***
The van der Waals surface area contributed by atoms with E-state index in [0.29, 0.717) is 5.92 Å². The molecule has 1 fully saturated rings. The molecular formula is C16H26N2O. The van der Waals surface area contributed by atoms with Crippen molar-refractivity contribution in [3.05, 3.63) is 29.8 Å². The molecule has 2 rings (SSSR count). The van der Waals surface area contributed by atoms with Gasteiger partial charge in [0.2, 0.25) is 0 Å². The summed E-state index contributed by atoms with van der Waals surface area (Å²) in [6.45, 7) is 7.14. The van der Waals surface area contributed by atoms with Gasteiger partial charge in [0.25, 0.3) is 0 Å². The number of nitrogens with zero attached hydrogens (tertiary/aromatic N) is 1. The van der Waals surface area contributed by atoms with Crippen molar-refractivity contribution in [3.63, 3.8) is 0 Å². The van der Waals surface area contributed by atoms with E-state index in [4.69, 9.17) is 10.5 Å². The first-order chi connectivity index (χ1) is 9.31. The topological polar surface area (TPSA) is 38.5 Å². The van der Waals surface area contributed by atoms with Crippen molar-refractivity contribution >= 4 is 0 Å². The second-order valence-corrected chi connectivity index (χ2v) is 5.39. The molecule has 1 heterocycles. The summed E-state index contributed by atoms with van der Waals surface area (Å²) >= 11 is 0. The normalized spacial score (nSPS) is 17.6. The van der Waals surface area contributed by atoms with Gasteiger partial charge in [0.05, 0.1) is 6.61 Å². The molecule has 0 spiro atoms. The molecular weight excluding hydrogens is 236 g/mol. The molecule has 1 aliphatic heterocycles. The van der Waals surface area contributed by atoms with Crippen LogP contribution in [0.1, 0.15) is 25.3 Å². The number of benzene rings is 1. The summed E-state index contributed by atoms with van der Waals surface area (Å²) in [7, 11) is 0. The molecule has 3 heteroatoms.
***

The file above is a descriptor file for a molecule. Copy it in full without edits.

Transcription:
The van der Waals surface area contributed by atoms with E-state index in [0.29, 0.717) is 5.92 Å². The molecule has 1 fully saturated rings. The molecular formula is C16H26N2O. The van der Waals surface area contributed by atoms with Crippen molar-refractivity contribution in [3.05, 3.63) is 29.8 Å². The molecule has 2 rings (SSSR count). The van der Waals surface area contributed by atoms with Gasteiger partial charge in [0.2, 0.25) is 0 Å². The summed E-state index contributed by atoms with van der Waals surface area (Å²) in [6.45, 7) is 7.14. The van der Waals surface area contributed by atoms with Gasteiger partial charge in [0.25, 0.3) is 0 Å². The number of nitrogens with zero attached hydrogens (tertiary/aromatic N) is 1. The van der Waals surface area contributed by atoms with Crippen molar-refractivity contribution in [3.63, 3.8) is 0 Å². The van der Waals surface area contributed by atoms with E-state index in [4.69, 9.17) is 10.5 Å². The first-order chi connectivity index (χ1) is 9.31. The topological polar surface area (TPSA) is 38.5 Å². The van der Waals surface area contributed by atoms with Crippen molar-refractivity contribution >= 4 is 0 Å². The second-order valence-corrected chi connectivity index (χ2v) is 5.39. The molecule has 1 heterocycles. The summed E-state index contributed by atoms with van der Waals surface area (Å²) >= 11 is 0. The normalized spacial score (nSPS) is 17.6. The van der Waals surface area contributed by atoms with Gasteiger partial charge in [0.05, 0.1) is 6.61 Å². The molecule has 0 spiro atoms. The molecular weight excluding hydrogens is 236 g/mol. The molecule has 1 aliphatic heterocycles. The van der Waals surface area contributed by atoms with Crippen LogP contribution in [0.1, 0.15) is 25.3 Å². The number of benzene rings is 1. The summed E-state index contributed by atoms with van der Waals surface area (Å²) in [7, 11) is 0. The molecule has 3 heteroatoms.